About Us  |   Contact

Larry Matysik enters hospice care

Larry Matysik, 72, who promoted, booked, and announced wrestling and wrote a number of books including "Wrestling at the Chase," is now in hospice care.

Herb Simmons, his close friend, said that Matysik is suffering from pneumonia and his condition is deteriorating quickly.

Matysik was the right-hand man for Sam Muchnick, the longtime president of the National Wrestling Alliance, and the St. Louis Wrestling Club during the 70s and early 80s when St. Louis was considered by many as the key city for pro wrestling in North America. Matysik started out writing for wrestling magazines in the 60s and eventually landed a job with Muchnick, and became the television announcer for "Wrestling at the Chase," which routinely drew an average of 200,000 viewers per week on KPLR-TV, Ch. 11, making it among the highest rated pro wrestling shows in the country. He also on occasion would fill in and do the AWA television show.

Matysik was considered in the 70s along with Lance Russell and Gordon Solie as one of the top three pro wrestling announcers in the country. But he also worked behind-the-scenes at all facets of the business. He was co-booker with Pat O'Connor and was responsible for a major upswing in the business in the late 70s with the introduction of people like Ric Flair, Bruiser Brody, Ted DiBiase, and the Von Erich Brothers, to go along with longtime area legends like Harley Race and Dick the Bruiser.

The climax of the Muchnick era was the final show on January 1, 1982, at the Arena, which drew 19,819 fans and sold out well in advance. Matysik put together a show that brought out major political leaders as well as Muchnick's first lead announcer, Joe Garagiola, who had become a major name on NBC television with baseball, game shows, and as a regular sub for Johnny Carson on The Tonight Show.

St. Louis deteriorated quickly with Muchnick gone, as Matysik had major issues with how the new head of the business, Bob Geigel, would do things. He quit once, but Muchnick put them back together. In 1983, Matysik put together a storyline to lead to a Flair vs. Brody match, a two-of-three falls match that went to a 60-minute draw and set the city's all-time gate record. But when Geigel shorted both Flair and Brody on what had been the usual St. Louis percentage for a world title match, although still giving them what would have been the largest payoff at the time anyone would get in the U.S. at the time, he quit once again.

Matysik was close friends with Brody and they started up an opposition promotion and did well at the box office, but there were issues behind the scenes that led to problems with the financiers. Later in 1983, when KPLR made the decision to get rid of Geigel's group due to declining ratings and the weak quality of the television, both Matysik and Vince McMahon pitched for the Chase time slot. A meeting was held where the owner of the station, Ted Kopplar, suggested both work together as partners, which was agreed to, but quickly Jim Barnett told Matysik that they could not be partners after all, and Matysik worked for McMahon through 1991 before he was let go.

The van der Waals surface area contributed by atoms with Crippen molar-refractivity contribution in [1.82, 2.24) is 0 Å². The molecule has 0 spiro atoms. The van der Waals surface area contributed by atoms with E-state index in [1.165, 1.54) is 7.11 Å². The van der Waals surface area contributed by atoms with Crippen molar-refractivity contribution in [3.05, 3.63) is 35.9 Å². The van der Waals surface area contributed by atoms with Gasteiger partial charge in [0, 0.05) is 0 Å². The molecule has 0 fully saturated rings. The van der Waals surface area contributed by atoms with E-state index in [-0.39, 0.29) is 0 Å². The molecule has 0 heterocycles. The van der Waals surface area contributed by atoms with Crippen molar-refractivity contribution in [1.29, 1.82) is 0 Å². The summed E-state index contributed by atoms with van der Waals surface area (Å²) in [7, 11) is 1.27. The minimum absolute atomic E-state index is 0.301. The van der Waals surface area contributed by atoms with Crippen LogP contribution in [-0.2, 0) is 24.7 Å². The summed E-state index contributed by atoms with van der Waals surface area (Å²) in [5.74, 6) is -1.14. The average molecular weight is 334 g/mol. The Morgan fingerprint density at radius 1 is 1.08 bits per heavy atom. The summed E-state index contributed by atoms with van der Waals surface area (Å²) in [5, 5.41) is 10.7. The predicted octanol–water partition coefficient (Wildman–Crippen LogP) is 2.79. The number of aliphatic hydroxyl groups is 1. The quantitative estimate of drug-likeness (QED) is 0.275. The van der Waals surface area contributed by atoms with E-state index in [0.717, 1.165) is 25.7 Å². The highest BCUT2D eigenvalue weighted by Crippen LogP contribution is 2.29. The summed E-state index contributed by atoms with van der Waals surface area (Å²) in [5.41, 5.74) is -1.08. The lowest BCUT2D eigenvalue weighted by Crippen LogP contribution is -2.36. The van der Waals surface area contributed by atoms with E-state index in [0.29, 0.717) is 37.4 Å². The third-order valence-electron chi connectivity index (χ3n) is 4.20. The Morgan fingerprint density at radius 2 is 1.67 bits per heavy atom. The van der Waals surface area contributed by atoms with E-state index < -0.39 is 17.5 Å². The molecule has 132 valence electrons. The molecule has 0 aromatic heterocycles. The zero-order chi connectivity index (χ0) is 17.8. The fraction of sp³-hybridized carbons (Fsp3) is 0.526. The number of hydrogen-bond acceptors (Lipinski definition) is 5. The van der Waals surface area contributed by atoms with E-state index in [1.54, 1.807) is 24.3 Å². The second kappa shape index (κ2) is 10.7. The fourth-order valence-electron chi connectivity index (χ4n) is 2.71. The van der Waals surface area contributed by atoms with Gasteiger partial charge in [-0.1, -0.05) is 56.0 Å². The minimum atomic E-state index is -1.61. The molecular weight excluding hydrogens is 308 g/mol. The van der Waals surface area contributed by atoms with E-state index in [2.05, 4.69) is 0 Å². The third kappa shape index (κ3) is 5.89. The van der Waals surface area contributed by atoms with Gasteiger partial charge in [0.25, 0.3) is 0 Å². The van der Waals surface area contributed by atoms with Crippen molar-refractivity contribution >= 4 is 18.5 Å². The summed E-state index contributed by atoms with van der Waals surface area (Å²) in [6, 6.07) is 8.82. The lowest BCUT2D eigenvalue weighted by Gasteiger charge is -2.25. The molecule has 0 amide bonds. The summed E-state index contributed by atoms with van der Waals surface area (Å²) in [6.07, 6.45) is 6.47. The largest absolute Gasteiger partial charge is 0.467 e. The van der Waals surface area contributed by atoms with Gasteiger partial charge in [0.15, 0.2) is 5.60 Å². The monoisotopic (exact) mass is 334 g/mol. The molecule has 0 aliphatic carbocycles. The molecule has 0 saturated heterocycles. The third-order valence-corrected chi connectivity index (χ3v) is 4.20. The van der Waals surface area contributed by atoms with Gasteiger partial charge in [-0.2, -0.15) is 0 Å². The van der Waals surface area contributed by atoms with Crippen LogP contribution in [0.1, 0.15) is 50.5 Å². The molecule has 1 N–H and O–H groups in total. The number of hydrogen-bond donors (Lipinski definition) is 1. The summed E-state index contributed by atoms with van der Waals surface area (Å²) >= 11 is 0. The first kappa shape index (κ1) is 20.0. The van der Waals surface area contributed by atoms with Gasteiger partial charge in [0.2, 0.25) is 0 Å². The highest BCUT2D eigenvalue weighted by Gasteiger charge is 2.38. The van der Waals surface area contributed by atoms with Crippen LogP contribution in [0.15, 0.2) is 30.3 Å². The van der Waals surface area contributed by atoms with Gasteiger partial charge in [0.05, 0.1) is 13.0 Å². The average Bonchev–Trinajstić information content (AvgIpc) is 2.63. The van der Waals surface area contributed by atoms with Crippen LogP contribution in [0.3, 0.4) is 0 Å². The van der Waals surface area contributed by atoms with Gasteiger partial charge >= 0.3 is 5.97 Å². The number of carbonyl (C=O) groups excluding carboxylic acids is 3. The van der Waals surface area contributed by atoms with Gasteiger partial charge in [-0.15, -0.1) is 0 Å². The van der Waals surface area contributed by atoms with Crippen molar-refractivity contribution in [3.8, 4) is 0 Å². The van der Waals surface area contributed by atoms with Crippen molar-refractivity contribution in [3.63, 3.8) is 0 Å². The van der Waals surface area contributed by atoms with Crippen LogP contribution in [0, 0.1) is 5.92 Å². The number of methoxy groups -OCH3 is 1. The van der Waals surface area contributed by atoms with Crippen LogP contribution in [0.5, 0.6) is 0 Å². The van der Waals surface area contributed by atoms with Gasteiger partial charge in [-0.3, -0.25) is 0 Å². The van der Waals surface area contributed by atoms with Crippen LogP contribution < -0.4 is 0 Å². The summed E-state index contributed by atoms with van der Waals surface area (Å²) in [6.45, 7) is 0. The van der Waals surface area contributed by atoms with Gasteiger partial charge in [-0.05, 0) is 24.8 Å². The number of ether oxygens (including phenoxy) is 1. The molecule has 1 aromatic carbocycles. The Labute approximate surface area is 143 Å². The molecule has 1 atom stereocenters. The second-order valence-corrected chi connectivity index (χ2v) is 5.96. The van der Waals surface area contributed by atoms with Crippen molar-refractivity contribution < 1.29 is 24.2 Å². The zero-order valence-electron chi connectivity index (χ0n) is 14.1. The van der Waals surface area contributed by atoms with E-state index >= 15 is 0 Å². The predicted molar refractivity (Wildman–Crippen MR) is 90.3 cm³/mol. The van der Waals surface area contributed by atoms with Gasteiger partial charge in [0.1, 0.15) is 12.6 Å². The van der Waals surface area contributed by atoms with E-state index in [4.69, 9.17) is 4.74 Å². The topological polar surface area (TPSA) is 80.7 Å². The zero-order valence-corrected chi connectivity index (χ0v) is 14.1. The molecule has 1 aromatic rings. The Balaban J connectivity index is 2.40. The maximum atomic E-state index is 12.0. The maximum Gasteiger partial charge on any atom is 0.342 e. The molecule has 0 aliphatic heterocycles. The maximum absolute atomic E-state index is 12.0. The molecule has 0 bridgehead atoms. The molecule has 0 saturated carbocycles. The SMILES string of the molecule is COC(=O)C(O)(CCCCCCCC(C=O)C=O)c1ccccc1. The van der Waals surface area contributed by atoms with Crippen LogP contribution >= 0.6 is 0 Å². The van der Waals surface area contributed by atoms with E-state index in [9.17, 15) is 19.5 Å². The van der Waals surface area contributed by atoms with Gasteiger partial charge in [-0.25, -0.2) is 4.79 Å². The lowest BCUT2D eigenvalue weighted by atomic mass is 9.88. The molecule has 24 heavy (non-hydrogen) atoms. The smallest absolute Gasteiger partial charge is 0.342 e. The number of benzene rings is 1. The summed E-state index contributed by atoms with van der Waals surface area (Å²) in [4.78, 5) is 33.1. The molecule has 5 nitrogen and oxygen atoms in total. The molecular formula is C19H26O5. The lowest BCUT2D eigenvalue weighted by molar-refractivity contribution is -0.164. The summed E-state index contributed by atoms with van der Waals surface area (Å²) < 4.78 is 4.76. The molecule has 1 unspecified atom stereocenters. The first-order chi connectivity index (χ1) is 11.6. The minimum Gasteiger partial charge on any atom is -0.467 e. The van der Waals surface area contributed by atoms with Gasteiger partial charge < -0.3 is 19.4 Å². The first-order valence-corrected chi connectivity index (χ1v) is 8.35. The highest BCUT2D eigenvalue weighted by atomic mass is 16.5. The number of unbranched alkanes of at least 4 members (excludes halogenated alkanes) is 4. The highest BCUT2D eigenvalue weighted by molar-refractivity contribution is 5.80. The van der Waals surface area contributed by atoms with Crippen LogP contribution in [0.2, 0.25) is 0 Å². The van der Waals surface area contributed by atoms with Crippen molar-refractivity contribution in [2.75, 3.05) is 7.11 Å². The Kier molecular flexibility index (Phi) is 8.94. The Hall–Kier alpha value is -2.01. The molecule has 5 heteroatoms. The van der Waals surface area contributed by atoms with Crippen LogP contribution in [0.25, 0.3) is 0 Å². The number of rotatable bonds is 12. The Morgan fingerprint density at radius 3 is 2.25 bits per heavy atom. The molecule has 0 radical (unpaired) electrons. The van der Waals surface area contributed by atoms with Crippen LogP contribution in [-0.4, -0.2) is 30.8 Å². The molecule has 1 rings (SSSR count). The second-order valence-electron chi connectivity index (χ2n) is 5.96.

Matysik was also talked with in 1988 by Jim Herd to come in and work for WCW shortly before the Turner Broadcasting purchase came through. Herd, who had worked for KLPR, produced Wrestling at the Chase and thus was friends with Muchnick and Matysik. But that fell through as Barnett talked Herd out of that decision and Matysik also refused to move from St. Louis to Atlanta, where WCW was to be based.

Matysik remained associated with local wrestling, and until recently, would announce and book matches with partner Simmons and their Southern Illinois Championship Wrestling promotion.

Matysik wrote a series of books including "Drawing Heat the Hard Way" about the realities of pro wrestling, "The Greatest Wrestlers of All-Time," "Wrestling at the Chase," and "Brody," with Barbara Goodish about the life of Bruiser Brody. He also published a 1959-83 record book of St. Louis matches which included comments on booking which is one of the greatest guides to understanding that style of wrestling booking and politics and how Muchnick ran area wrestling.

He was working on a book that would compare and contrast the wrestling and working for McMahon and Muchnick before his health deteriorated.

Matysik had suffered at least three strokes in recent years, although at the time they were diagnosed differently. Simmons noted that at times he would slur his speech, but to the end, his memory was impeccable.

Matysik is a member of the Tragos/Thesz Pro Wrestling Hall of Fame and the Greater St. Louis Wrestling Hall of Fame.

On a personal note, I first started subscribing to the St. Louis programs at the age of 12 and have been close friends with Matysik since college. As far as getting an education in pro wrestling, there has been nobody more valuable in my life. He knew wrestling from a very different manner than almost anyone because of how Muchnick worked with all the different promoters, and learned under Muchnick, one of the greatest promoters of all-time. 

He had an innate understanding of wrestling and so often when people would see an angle that looked big, he was almost always on target as to whether it would truly draw or not, as well as what wrestlers were and weren't going to be breakout stars.